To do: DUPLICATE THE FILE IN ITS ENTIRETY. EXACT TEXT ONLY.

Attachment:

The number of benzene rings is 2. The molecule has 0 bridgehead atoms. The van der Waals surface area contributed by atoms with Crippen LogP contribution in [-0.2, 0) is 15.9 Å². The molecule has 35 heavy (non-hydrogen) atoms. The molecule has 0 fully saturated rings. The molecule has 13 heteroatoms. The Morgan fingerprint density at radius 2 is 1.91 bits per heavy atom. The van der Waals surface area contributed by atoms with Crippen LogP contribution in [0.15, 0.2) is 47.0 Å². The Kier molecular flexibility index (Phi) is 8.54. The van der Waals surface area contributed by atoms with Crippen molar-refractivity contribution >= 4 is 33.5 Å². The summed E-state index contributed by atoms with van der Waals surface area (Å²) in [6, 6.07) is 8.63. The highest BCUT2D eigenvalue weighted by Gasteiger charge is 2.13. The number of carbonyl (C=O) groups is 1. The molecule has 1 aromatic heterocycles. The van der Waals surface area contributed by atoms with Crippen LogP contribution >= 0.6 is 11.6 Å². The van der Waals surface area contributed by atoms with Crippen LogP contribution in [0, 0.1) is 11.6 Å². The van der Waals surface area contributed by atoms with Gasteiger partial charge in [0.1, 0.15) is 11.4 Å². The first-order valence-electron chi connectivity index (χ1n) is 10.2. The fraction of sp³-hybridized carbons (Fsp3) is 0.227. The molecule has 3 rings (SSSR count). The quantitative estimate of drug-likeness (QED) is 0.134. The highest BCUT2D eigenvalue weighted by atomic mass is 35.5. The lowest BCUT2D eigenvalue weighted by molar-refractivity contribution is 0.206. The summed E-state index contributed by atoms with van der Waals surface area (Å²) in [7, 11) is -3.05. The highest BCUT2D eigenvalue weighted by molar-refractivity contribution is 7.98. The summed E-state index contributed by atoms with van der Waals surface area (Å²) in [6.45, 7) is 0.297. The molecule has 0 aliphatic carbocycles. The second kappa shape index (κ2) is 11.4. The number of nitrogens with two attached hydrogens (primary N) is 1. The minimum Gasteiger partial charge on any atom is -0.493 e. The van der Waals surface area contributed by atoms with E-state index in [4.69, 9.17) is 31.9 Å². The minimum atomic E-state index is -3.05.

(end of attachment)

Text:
The number of benzene rings is 2. The molecule has 0 bridgehead atoms. The van der Waals surface area contributed by atoms with Crippen LogP contribution in [-0.2, 0) is 15.9 Å². The molecule has 35 heavy (non-hydrogen) atoms. The molecule has 0 fully saturated rings. The molecule has 13 heteroatoms. The Morgan fingerprint density at radius 2 is 1.91 bits per heavy atom. The van der Waals surface area contributed by atoms with Crippen LogP contribution in [0.15, 0.2) is 47.0 Å². The Kier molecular flexibility index (Phi) is 8.54. The van der Waals surface area contributed by atoms with Crippen molar-refractivity contribution >= 4 is 33.5 Å². The summed E-state index contributed by atoms with van der Waals surface area (Å²) in [6, 6.07) is 8.63. The highest BCUT2D eigenvalue weighted by Gasteiger charge is 2.13. The number of carbonyl (C=O) groups is 1. The molecule has 1 aromatic heterocycles. The van der Waals surface area contributed by atoms with Crippen LogP contribution >= 0.6 is 11.6 Å². The van der Waals surface area contributed by atoms with Crippen LogP contribution in [0, 0.1) is 11.6 Å². The van der Waals surface area contributed by atoms with Gasteiger partial charge in [0.1, 0.15) is 11.4 Å². The first-order valence-electron chi connectivity index (χ1n) is 10.2. The fraction of sp³-hybridized carbons (Fsp3) is 0.227. The molecule has 3 rings (SSSR count). The quantitative estimate of drug-likeness (QED) is 0.134. The highest BCUT2D eigenvalue weighted by atomic mass is 35.5. The lowest BCUT2D eigenvalue weighted by molar-refractivity contribution is 0.206. The summed E-state index contributed by atoms with van der Waals surface area (Å²) in [7, 11) is -3.05. The highest BCUT2D eigenvalue weighted by molar-refractivity contribution is 7.98. The summed E-state index contributed by atoms with van der Waals surface area (Å²) in [6.45, 7) is 0.297. The molecule has 0 aliphatic carbocycles. The second kappa shape index (κ2) is 11.4. The number of nitrogens with two attached hydrogens (primary N) is 1. The minimum Gasteiger partial charge on any atom is -0.493 e. The van der Waals surface area contributed by atoms with E-state index in [4.69, 9.17) is 31.9 Å². The minimum atomic E-state index is -3.05.